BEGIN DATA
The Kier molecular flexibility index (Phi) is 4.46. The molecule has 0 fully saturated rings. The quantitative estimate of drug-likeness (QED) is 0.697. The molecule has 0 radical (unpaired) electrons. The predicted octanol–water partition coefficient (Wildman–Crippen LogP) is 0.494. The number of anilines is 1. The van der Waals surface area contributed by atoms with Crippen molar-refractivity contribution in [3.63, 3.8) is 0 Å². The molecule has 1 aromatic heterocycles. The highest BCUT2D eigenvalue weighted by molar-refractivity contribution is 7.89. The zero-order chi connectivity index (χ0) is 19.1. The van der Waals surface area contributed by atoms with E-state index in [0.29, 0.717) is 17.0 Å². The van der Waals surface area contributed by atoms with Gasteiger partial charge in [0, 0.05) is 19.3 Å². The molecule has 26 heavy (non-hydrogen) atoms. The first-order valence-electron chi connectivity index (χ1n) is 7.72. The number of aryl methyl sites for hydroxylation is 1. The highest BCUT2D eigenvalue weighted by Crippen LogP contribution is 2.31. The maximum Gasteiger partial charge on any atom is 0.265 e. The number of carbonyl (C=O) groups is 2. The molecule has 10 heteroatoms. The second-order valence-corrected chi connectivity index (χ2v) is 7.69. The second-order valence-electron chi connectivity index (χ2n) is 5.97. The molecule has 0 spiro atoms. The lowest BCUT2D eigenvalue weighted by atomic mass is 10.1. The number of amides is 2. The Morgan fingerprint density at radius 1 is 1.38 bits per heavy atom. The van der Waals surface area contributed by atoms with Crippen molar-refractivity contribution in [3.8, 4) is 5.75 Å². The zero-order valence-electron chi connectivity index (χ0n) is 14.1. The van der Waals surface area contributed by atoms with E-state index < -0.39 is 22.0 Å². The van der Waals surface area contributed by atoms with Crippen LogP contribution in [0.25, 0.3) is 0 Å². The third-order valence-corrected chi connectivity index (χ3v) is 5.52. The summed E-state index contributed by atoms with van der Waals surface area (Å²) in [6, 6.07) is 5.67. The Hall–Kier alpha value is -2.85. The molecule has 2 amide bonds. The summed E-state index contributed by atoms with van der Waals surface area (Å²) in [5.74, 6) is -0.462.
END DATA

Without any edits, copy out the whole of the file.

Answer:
The Kier molecular flexibility index (Phi) is 4.46. The molecule has 0 fully saturated rings. The quantitative estimate of drug-likeness (QED) is 0.697. The molecule has 0 radical (unpaired) electrons. The predicted octanol–water partition coefficient (Wildman–Crippen LogP) is 0.494. The number of anilines is 1. The van der Waals surface area contributed by atoms with Crippen molar-refractivity contribution in [3.63, 3.8) is 0 Å². The molecule has 1 aromatic heterocycles. The highest BCUT2D eigenvalue weighted by molar-refractivity contribution is 7.89. The zero-order chi connectivity index (χ0) is 19.1. The van der Waals surface area contributed by atoms with E-state index in [0.29, 0.717) is 17.0 Å². The van der Waals surface area contributed by atoms with Gasteiger partial charge in [0, 0.05) is 19.3 Å². The molecule has 26 heavy (non-hydrogen) atoms. The first-order valence-electron chi connectivity index (χ1n) is 7.72. The number of aryl methyl sites for hydroxylation is 1. The highest BCUT2D eigenvalue weighted by Crippen LogP contribution is 2.31. The maximum Gasteiger partial charge on any atom is 0.265 e. The number of carbonyl (C=O) groups is 2. The molecule has 10 heteroatoms. The second-order valence-corrected chi connectivity index (χ2v) is 7.69. The second-order valence-electron chi connectivity index (χ2n) is 5.97. The molecule has 0 spiro atoms. The lowest BCUT2D eigenvalue weighted by atomic mass is 10.1. The number of amides is 2. The Morgan fingerprint density at radius 1 is 1.38 bits per heavy atom. The van der Waals surface area contributed by atoms with Crippen molar-refractivity contribution in [3.8, 4) is 5.75 Å². The zero-order valence-electron chi connectivity index (χ0n) is 14.1. The van der Waals surface area contributed by atoms with E-state index < -0.39 is 22.0 Å². The van der Waals surface area contributed by atoms with Crippen LogP contribution in [0.25, 0.3) is 0 Å². The third-order valence-corrected chi connectivity index (χ3v) is 5.52. The summed E-state index contributed by atoms with van der Waals surface area (Å²) in [6, 6.07) is 5.67. The Hall–Kier alpha value is -2.85. The molecule has 2 amide bonds. The summed E-state index contributed by atoms with van der Waals surface area (Å²) in [5.74, 6) is -0.462.